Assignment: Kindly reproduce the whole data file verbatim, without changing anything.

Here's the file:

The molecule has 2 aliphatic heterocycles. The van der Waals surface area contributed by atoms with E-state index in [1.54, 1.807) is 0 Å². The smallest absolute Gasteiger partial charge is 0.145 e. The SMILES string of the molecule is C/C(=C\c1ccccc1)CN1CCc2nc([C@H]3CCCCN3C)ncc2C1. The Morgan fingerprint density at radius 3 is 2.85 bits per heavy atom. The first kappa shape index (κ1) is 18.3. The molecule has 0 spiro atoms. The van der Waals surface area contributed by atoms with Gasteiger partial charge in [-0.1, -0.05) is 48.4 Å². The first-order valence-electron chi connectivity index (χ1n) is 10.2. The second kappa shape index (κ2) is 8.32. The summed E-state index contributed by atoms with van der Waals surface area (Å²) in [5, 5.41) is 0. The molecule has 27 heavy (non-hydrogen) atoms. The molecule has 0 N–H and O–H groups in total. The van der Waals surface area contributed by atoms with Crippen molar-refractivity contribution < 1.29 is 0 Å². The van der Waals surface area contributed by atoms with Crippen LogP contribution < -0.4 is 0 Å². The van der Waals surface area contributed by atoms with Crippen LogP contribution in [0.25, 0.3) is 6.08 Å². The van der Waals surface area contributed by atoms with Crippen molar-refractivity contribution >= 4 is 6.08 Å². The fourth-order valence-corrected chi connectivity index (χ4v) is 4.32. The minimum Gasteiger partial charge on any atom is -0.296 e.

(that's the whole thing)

The molecule has 2 aliphatic heterocycles. The van der Waals surface area contributed by atoms with E-state index in [1.54, 1.807) is 0 Å². The smallest absolute Gasteiger partial charge is 0.145 e. The SMILES string of the molecule is C/C(=C\c1ccccc1)CN1CCc2nc([C@H]3CCCCN3C)ncc2C1. The Morgan fingerprint density at radius 3 is 2.85 bits per heavy atom. The first kappa shape index (κ1) is 18.3. The molecule has 0 spiro atoms. The van der Waals surface area contributed by atoms with Gasteiger partial charge in [-0.1, -0.05) is 48.4 Å². The first-order valence-electron chi connectivity index (χ1n) is 10.2. The second kappa shape index (κ2) is 8.32. The summed E-state index contributed by atoms with van der Waals surface area (Å²) in [5, 5.41) is 0. The molecule has 27 heavy (non-hydrogen) atoms. The molecule has 0 N–H and O–H groups in total. The van der Waals surface area contributed by atoms with Crippen molar-refractivity contribution < 1.29 is 0 Å². The van der Waals surface area contributed by atoms with Crippen LogP contribution < -0.4 is 0 Å². The van der Waals surface area contributed by atoms with Crippen LogP contribution in [0.25, 0.3) is 6.08 Å². The van der Waals surface area contributed by atoms with Crippen molar-refractivity contribution >= 4 is 6.08 Å². The fourth-order valence-corrected chi connectivity index (χ4v) is 4.32. The minimum Gasteiger partial charge on any atom is -0.296 e.